The Tale of the Junkyard Nautilus

It was nearly 8 years ago now that I was emailed from a gentleman out of Princeton, BC by the name of Andrew Nordquist after he found my website, and he piqued my interest considerably when he started telling me of a strange and wonderful model of our beloved Nautilus that he'd found... wait for it... in his local dump!

Here is the story, as told by Drew:

Hi Bob. Here is the story of this amazing find.

On Saturday, June 6th. me and my brother were asked by our grandparents to go make a dump run. so we loaded the truck and drove down to the Princeton Municipal Dump. As we were entering, my brother looked over to the one area of the dump where they sell bikes and dressers and what not and asked me, " Hey Drew..what's that fishy-looking thing over there?"

I was looking to the scrap metal pile and confused as all get out and asked where? He pointed over to the "east Princeton mall" as the locals here call it and said " Over there, that blue fishy thing"

I saw it and couldn't stop my self from instantly thinking "NO WAY!!!" After going through the dump check and paying to drop off the junk we quickly drove over and I went over to the boat, and there she was, sitting on her field stand on top of a badly painted Winnie the Pooh dresser.

I looked through the sub, inspecting it to find it had all the radio gear and the big 6v 3 amp motor. I asked my brother to go get the guy at the office so i can talk to him and he said "You want the damn go talk to him" so I did. I trudged back up to the office and asked the guy about the "goofy looking boat". The guy said " it just came in, I haven't had time to look at it yet". So i talked to the guy clearly not letting on that I knew exactly what it was. I told him it had silicone around the top part and it had some bent linkage. The guy hummed and hawed then looked at me and said " so it's a big coffee table talk peice then, eh?" I said pretty much and he said hows ten bucks sound?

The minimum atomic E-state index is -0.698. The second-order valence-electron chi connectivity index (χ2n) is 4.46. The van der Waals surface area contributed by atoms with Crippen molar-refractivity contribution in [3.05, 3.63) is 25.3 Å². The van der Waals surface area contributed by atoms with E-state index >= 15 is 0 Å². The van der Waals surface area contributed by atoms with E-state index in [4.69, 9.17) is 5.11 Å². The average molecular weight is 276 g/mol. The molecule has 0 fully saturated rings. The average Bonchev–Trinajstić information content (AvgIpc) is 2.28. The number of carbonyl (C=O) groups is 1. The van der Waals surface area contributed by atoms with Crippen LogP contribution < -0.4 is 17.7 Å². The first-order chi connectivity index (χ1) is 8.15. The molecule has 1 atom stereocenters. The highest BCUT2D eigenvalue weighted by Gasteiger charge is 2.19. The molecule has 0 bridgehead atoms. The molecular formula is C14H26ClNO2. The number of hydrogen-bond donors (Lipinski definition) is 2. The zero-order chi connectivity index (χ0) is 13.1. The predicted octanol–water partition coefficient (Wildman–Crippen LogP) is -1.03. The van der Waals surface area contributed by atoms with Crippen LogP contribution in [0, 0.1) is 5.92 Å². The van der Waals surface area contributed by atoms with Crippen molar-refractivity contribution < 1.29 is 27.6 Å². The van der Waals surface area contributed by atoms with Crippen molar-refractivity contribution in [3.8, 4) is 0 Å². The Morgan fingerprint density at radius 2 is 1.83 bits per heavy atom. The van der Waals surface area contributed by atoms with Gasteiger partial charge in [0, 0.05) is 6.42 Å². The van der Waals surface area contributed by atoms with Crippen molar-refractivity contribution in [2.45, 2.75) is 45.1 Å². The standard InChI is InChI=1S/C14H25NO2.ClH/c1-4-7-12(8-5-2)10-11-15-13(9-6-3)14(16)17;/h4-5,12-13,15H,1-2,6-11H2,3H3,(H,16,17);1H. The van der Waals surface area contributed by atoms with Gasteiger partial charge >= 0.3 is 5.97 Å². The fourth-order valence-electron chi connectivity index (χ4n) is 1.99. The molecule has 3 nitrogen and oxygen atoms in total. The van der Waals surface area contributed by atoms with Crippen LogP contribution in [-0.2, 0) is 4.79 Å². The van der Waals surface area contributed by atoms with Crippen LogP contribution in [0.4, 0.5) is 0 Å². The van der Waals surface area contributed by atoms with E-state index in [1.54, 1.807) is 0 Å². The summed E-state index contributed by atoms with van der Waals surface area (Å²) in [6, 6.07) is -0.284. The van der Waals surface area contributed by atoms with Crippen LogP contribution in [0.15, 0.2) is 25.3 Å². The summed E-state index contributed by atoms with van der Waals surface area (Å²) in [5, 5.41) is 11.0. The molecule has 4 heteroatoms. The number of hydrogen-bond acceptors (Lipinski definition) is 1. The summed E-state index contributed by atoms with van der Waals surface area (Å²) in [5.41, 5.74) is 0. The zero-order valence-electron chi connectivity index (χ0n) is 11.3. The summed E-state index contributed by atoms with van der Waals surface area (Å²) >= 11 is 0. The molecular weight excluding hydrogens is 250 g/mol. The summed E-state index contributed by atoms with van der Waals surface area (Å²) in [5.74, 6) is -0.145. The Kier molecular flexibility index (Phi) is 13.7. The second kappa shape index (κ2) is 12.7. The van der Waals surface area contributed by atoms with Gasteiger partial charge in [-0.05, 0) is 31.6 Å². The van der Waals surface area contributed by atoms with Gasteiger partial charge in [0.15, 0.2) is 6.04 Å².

The words that came out of my mouth where calm and almost cold. All i said was "sounds like it's sold" and i handed him ten bucks and walked back to my brother with a huge cheshire cat grin on my face.

We loaded her up and headed home with this great find. She now sits beside me in the basement and I am slowly tinkering on her. So far all i need for her is a 6ch radio and some batteries for her and she's in the water. We just put rusty red primer on her to get rid of the god awful blue color. She looks more like a true nautilus now but not quite.

I took pictures of me and my brother painting her tonight after a huge rain storm tonight. Even took some pics to show how big she is. I stand at 6'3". I will get some more pictures for you, and it looks as tho this sub is scratch built out of plywood and door skin covered with fiberglass resin. So with out further adieu here are some pictures. and the boat resides in the quiet town of Princeton BC. she will make her first public appearance at the town car show on July 4th.

Drew Nordquist

So, as it turns out, the boat wound up to be 84" in length, 18.5" tall and 13.5" wide. At these dimensions, the scale works out to be somewhere in the neighborhood of 1:30th scale, assuming a 200ft overall length of the original boat (commonly held to be true).

Over the next few years, Drew worked hard at getting the Nautilus running. As the hull is made from wood, water is exceptionally damaging if it soaks into the fibers. As an R/C model, this one was not an ideal candidate in the slightest.

Eventually, Drew lost interest in the boat and finally, back in early January of 2017, approached me wondering if the Junkyard Nautilus would be something that I'd be interested in taking off his hands.

Of course, I couldn't resist something with such an amazing story.

Drew brought the boat to my parent's house in Spruce Grove, Alberta where my father worked to get it packaged up safely for it's long journey from the prairies of Canada to the sandy shores of Naples, FL where I live.

The model arrived in perfect condition and I have to say, it is actually darned impressive. Whoever built it originally did a wonderful job and definitely had a lot of skill. The hull has been gutted and my plans at this point are to replace the missing parts, add some functional lighting, secure the lid to the model permanently, and give it an amazing paint job.

It may be a while before I can get to it, but for now, enjoy these photos of this amazing boat!:

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